I always start by showing the patient their uncorrected V/A on the Snellen chart.  I then hand them the reading card. This works well with hyperopes, because they can hardly read the first paragraph.  I do this just before I insert the first trial lenses. I want the patient to remember what she was able to see.  Once the lenses are in, 8 out of 10 hyperopic patients would report an improved distance V/A, regardless of the design you choose.  Remember to give maximum plus but do not overplus. I never occlude one eye, and I use +0.25/-0.25 flippers with an ARC coating to determine if the patient can tolerate any more plus at distance. If they cannot tolerate any more plus, hand them the reading card. I want them to be able to read the 0.63 line, which is at least a 4-5 line improvement from what they were able to see before. To most patients, this will be a good enough motivation to get them going until their follow-up exam in one week’s time.

The Myope

They can be a little trickier, especially if their refractive error is close to their required additional power, for example, a 45-year-old patient with a -1.50D script.  No correction can read as well as their own eyes.  What is key for their success is to show them their poor distance V/A and explain to them that the challenge is to see good at both distance and near and not just at one of the two.  Be careful not to over plus these patients, they are very sensitive to hyperopic blur, but maximum plus is very important.  Again the +0.25/-0.25 flippers would be your tool to determine this once you inserted the theoretical best trial lenses.  Before I hand the reading card to the patient I test to see if the patient would not tolerate just maybe a +0.25 more in front of the non-dominant eye.  If they do, keep this in the back of your mind should they battle with near vision. It can be a good first move to adjust the lens. It is also possible to improve distance vision by using two Centre Distance lenses, but it may have too much of a negative effect on the reading. Reduce the add given in the dominant or sensory dominant eye can help the distance V/A, and the last step could be to add -0.25 on the spherical component of the lens, either OU or just on the dominant eye.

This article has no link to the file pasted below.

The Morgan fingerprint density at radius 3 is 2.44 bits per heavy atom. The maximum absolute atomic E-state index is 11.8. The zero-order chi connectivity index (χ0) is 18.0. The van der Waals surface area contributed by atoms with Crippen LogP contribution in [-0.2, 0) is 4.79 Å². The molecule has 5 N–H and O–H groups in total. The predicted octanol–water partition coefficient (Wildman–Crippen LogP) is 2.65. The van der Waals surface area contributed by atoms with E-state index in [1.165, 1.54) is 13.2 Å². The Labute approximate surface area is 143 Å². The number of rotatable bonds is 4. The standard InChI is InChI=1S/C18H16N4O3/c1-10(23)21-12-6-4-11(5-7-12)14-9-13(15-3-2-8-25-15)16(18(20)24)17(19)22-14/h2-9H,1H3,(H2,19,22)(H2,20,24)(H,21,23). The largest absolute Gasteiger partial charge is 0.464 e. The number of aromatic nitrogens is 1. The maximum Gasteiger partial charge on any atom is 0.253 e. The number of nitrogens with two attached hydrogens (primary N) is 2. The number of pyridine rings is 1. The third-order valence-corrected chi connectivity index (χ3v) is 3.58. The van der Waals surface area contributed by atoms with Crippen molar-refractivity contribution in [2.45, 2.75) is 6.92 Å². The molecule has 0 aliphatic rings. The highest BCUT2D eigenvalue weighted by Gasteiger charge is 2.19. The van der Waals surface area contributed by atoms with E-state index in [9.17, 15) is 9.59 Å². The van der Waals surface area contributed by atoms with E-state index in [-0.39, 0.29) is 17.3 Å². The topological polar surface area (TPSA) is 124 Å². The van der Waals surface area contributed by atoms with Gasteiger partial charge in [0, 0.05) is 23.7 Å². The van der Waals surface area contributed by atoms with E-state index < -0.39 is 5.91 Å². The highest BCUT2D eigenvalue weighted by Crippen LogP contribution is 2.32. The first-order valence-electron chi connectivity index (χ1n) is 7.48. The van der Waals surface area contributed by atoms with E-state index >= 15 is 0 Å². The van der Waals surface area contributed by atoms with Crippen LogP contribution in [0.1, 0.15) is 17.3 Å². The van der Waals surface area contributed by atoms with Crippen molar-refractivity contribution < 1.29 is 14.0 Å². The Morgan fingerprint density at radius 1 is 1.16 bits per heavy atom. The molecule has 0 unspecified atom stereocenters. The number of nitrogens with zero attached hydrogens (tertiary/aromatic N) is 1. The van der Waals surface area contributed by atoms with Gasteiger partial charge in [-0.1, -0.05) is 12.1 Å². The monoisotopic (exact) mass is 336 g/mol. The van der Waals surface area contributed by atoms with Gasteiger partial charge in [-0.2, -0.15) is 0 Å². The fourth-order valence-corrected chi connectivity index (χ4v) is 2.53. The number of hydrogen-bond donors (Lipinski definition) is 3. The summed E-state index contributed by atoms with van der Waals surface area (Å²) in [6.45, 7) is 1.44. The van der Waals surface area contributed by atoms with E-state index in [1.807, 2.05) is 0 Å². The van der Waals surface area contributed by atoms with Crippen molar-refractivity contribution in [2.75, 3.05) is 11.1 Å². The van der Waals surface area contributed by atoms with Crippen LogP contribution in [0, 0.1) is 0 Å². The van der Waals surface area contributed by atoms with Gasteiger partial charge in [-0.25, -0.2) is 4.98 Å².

Astigmatism

You need to determine the eye with the least amount of astigmatism (less than -0.75D). Use this eye for the multifocal lens. Fit the other eye with a distance toric lens.  Note that I am not thinking dominant vs. non-dominant now.  The multifocal eye needs to be a centre near design or an aspheric design if you hope to achieve reasonable to good near vision.  Provide maximum plus for the toric lens and have your flippers ready.  Ensure that the patient cannot tolerate any more plus before moving to the reading card.